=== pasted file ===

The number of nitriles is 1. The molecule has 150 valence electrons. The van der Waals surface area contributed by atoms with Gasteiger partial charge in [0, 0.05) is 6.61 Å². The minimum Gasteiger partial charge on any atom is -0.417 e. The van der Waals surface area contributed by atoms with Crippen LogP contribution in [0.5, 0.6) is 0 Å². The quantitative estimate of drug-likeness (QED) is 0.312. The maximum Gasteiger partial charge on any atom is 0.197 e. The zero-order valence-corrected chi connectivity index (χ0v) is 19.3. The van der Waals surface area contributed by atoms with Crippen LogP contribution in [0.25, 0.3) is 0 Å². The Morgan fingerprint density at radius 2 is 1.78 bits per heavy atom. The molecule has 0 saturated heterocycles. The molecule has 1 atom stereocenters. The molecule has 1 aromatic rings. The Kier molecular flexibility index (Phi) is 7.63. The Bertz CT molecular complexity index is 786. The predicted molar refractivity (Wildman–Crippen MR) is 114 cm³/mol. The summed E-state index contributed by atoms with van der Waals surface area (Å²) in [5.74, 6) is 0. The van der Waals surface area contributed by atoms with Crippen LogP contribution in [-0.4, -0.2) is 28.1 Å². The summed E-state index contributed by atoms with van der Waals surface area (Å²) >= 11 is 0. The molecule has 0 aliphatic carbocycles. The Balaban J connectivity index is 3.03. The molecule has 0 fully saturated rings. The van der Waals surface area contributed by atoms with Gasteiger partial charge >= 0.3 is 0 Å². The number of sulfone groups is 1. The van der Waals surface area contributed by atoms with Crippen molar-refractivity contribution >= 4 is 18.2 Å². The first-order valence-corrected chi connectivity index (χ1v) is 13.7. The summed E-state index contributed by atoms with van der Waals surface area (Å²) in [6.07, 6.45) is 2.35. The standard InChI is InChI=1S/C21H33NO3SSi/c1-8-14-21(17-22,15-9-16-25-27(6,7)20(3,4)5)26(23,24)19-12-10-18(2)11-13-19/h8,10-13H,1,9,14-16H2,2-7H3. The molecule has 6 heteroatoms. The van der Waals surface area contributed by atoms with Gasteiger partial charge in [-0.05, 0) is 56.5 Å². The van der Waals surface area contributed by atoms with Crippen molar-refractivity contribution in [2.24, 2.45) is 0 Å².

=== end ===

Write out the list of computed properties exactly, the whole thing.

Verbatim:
The number of nitriles is 1. The molecule has 150 valence electrons. The van der Waals surface area contributed by atoms with Gasteiger partial charge in [0, 0.05) is 6.61 Å². The minimum Gasteiger partial charge on any atom is -0.417 e. The van der Waals surface area contributed by atoms with Crippen LogP contribution in [0.5, 0.6) is 0 Å². The quantitative estimate of drug-likeness (QED) is 0.312. The maximum Gasteiger partial charge on any atom is 0.197 e. The zero-order valence-corrected chi connectivity index (χ0v) is 19.3. The van der Waals surface area contributed by atoms with Crippen LogP contribution in [0.25, 0.3) is 0 Å². The Morgan fingerprint density at radius 2 is 1.78 bits per heavy atom. The molecule has 0 saturated heterocycles. The molecule has 1 atom stereocenters. The molecule has 1 aromatic rings. The Kier molecular flexibility index (Phi) is 7.63. The Bertz CT molecular complexity index is 786. The predicted molar refractivity (Wildman–Crippen MR) is 114 cm³/mol. The summed E-state index contributed by atoms with van der Waals surface area (Å²) in [5.74, 6) is 0. The van der Waals surface area contributed by atoms with Crippen LogP contribution in [-0.4, -0.2) is 28.1 Å². The summed E-state index contributed by atoms with van der Waals surface area (Å²) >= 11 is 0. The molecule has 0 aliphatic carbocycles. The Balaban J connectivity index is 3.03. The molecule has 0 fully saturated rings. The van der Waals surface area contributed by atoms with Gasteiger partial charge >= 0.3 is 0 Å². The number of sulfone groups is 1. The van der Waals surface area contributed by atoms with Crippen molar-refractivity contribution >= 4 is 18.2 Å². The first-order valence-corrected chi connectivity index (χ1v) is 13.7. The summed E-state index contributed by atoms with van der Waals surface area (Å²) in [6.07, 6.45) is 2.35. The standard InChI is InChI=1S/C21H33NO3SSi/c1-8-14-21(17-22,15-9-16-25-27(6,7)20(3,4)5)26(23,24)19-12-10-18(2)11-13-19/h8,10-13H,1,9,14-16H2,2-7H3. The molecule has 6 heteroatoms. The van der Waals surface area contributed by atoms with Gasteiger partial charge in [-0.05, 0) is 56.5 Å². The van der Waals surface area contributed by atoms with Crippen molar-refractivity contribution in [2.24, 2.45) is 0 Å².